Ivan the Terrible possesses one of history’s great nicknames, and he apparently came by it honestly.
While Ivan (1530-1584) oversaw the transformation of Russia from a medieval state to an emerging regional power and was the first ruler to be crowned as Tsar of All the Russias, he was also given to bouts of cruelty and in fact killed his own son, the heir apparent, when he struck him with his scepter during an argument (depicted above).
Ivan was assumed power in 1547, but it wasn’t until later that his malevolent character became clearer.
In 1553 Ivan suffered a near-fatal illness and a few years later his wife Anastasia died.
In what would appear to be a common theme among Russian tyrants, Ivan suspected treason, specifically that nobles had poisoned Anastasia and were plotting to remove him from power.
Russia was already experiencing difficult times and Ivan’s mood was further darkened when one of his advisors, Prince Andrei Kurbsky, defected to a rival power, Lithuania, where he took command of the Lithuanian troops and devastated the Russian region of Velikiye Luki.
This only made Ivan more paranoid of Russian nobility.
In the winter of 1564, Ivan secretly left Moscow, declaring that he wanted to abdicate.
The panicked populace called for his return and, after some time, Ivan agreed but on his own terms – demanding absolute power to punish anyone he believed was disloyal, according to the website Russiapedia.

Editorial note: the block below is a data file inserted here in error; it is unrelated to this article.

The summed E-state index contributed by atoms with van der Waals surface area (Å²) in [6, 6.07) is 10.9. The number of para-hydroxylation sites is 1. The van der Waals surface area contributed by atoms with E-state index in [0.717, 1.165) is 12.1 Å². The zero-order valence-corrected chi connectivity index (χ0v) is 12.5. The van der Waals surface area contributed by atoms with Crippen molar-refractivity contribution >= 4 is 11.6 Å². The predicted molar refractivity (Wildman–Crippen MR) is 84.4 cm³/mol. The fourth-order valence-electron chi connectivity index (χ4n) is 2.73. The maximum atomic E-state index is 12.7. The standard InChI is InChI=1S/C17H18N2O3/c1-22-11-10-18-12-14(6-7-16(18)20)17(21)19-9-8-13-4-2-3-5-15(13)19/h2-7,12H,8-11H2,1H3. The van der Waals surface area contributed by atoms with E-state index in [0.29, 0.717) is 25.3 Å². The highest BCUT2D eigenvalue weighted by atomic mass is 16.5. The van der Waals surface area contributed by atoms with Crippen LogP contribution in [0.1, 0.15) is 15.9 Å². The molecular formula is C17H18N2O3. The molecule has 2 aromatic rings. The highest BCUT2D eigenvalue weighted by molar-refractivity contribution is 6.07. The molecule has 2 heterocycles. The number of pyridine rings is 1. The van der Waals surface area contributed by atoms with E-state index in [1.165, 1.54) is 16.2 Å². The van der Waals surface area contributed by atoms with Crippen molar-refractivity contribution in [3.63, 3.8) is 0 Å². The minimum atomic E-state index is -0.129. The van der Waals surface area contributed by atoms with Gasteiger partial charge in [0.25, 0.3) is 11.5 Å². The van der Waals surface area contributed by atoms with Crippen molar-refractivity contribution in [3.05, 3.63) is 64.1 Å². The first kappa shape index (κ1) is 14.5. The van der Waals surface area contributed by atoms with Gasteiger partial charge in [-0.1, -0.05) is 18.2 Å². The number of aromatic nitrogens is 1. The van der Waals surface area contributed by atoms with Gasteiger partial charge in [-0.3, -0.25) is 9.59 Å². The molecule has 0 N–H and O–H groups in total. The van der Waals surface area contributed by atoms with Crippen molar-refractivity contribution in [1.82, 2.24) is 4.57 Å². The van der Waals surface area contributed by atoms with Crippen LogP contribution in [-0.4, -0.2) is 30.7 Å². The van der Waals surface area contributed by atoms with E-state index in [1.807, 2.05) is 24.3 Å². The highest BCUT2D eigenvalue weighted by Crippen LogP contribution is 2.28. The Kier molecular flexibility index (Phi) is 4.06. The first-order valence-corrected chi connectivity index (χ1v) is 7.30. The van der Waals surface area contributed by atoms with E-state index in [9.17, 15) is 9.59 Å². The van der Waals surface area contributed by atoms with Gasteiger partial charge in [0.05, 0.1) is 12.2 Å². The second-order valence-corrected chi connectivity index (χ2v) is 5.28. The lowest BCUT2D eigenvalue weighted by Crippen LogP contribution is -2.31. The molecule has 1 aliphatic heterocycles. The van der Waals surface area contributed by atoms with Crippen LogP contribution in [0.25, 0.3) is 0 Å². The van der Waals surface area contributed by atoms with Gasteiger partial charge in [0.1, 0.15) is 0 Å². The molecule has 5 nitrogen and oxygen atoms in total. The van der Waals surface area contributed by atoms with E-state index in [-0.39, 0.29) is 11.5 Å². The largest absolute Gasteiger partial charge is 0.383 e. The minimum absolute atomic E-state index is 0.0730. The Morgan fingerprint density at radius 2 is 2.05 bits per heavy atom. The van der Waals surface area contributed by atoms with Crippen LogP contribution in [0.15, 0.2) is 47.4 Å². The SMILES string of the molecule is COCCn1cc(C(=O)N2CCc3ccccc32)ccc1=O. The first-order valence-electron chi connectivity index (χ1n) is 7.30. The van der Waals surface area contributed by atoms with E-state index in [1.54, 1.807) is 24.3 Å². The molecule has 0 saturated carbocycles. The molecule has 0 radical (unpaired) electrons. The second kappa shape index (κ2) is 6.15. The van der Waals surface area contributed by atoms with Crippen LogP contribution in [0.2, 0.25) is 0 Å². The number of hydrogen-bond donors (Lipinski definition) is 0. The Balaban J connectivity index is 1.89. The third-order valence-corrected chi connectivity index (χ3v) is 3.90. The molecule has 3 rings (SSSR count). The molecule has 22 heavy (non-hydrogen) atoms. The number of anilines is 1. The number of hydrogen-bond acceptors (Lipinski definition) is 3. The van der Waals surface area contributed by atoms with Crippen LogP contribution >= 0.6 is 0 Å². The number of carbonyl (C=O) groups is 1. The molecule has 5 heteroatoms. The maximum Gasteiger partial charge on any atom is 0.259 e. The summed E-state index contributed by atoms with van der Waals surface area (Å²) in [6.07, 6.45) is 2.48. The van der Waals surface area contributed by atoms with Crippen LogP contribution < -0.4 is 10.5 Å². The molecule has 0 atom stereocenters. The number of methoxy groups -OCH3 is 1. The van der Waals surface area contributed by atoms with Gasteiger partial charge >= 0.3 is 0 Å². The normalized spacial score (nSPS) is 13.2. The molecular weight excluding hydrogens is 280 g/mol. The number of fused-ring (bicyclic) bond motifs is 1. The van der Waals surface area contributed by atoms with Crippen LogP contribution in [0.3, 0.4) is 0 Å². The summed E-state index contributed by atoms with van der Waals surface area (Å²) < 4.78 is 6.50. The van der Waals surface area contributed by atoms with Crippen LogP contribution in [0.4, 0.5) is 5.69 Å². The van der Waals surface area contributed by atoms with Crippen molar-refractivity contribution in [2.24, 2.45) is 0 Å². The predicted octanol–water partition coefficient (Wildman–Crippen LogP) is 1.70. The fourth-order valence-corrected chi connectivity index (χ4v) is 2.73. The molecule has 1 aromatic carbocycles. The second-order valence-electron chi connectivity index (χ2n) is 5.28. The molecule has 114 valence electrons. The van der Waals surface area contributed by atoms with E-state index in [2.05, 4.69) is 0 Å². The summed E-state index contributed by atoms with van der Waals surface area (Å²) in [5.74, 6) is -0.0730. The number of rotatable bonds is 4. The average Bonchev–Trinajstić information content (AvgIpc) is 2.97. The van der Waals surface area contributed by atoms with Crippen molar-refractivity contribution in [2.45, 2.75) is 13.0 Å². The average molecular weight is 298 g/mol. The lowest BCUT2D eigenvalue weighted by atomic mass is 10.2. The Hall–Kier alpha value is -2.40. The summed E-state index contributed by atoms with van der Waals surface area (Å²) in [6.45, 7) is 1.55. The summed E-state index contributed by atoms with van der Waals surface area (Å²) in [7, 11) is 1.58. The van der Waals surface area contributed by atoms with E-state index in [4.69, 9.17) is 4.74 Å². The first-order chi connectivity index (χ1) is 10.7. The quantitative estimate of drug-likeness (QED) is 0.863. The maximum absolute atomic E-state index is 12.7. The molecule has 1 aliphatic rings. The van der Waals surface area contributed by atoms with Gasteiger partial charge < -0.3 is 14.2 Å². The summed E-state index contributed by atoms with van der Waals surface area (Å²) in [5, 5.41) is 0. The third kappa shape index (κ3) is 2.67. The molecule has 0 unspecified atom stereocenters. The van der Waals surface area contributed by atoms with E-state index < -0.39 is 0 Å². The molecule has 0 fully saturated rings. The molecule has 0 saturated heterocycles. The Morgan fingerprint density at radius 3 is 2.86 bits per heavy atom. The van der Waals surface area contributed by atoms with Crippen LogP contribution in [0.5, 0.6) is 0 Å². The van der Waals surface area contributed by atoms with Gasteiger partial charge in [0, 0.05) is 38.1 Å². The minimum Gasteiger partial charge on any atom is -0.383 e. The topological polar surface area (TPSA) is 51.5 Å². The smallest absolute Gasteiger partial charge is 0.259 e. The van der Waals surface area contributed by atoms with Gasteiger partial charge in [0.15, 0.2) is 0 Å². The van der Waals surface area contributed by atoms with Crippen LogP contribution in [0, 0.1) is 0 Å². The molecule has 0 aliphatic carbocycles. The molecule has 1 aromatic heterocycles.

“The next year, an instrument of his new rule was set up: a system called Oprichnina or ‘separate estate,’” according to Russiapedia. “Certain territories and cities across Russia were separated from the rest of the realm, administered by Russia’s first police force, also called Oprichnina – from the obsolete oprich (“apart from,” “except of”).”
Members of the Oprichniki, the 16th century equivalent of the NKVD or KGB, were handpicked by the Tsar and spread terror across the country.
Dressed in black and riding black horses, they carried dog’s heads and brooms – to symbolize the sniffing out treason and sweeping away the Tsar’s enemies.
“Known for their cruelty and use of torture, the Tsar’s loyal servants executed anyone who displeased Ivan, confiscating their lands and riches,” the website added. “The system dealt a mighty blow to the influence of the nobility while Russia’s monarchy grew stronger than ever.”
Among the more notable aspects of the Oprichnina was the 1570 sacking of Novgorod. Suspecting its citizens of treason, Ivan personally led the troops, and the wealthy city was ravaged and thousands murdered.
Ivan would rule for another 14 years, expanding and modernizing the Russian state, and also leaving chaos in his wake.
Ivan left a mixed legacy and his role in Russian and European history continues to be debated today.
Given Ivan’s willingness to take whatever steps were necessary to accomplish his goals, it is not surprising that Soviet dictator Joseph Stalin was an admirer.
Stalin did his best to personally highlight Ivan’s role in Russia’s past, even going so far as to create aspects of the first Russian Tsar’s life where none had existed before.
Ivan, as much as any single individual, led his country down the unique path that Russia has traversed these past few centuries.